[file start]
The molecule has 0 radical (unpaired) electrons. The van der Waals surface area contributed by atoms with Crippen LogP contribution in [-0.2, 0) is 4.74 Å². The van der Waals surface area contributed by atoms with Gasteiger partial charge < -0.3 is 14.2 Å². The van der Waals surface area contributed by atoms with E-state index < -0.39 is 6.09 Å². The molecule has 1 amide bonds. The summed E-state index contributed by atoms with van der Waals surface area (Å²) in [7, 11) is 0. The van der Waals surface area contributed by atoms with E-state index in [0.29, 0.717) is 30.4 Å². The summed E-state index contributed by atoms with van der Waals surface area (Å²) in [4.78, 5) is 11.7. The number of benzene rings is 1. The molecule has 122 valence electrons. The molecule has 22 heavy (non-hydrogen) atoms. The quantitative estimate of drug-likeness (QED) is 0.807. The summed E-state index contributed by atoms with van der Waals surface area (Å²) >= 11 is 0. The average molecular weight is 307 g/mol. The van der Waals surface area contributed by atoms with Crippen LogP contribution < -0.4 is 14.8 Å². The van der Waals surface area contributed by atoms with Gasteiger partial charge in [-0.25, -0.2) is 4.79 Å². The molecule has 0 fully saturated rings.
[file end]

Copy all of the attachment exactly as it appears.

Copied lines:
The molecule has 0 radical (unpaired) electrons. The van der Waals surface area contributed by atoms with Crippen LogP contribution in [-0.2, 0) is 4.74 Å². The van der Waals surface area contributed by atoms with Gasteiger partial charge < -0.3 is 14.2 Å². The van der Waals surface area contributed by atoms with E-state index < -0.39 is 6.09 Å². The molecule has 1 amide bonds. The summed E-state index contributed by atoms with van der Waals surface area (Å²) in [7, 11) is 0. The van der Waals surface area contributed by atoms with E-state index in [0.29, 0.717) is 30.4 Å². The summed E-state index contributed by atoms with van der Waals surface area (Å²) in [4.78, 5) is 11.7. The number of benzene rings is 1. The molecule has 122 valence electrons. The molecule has 22 heavy (non-hydrogen) atoms. The quantitative estimate of drug-likeness (QED) is 0.807. The summed E-state index contributed by atoms with van der Waals surface area (Å²) >= 11 is 0. The average molecular weight is 307 g/mol. The van der Waals surface area contributed by atoms with Crippen LogP contribution < -0.4 is 14.8 Å². The van der Waals surface area contributed by atoms with Gasteiger partial charge in [-0.25, -0.2) is 4.79 Å². The molecule has 0 fully saturated rings.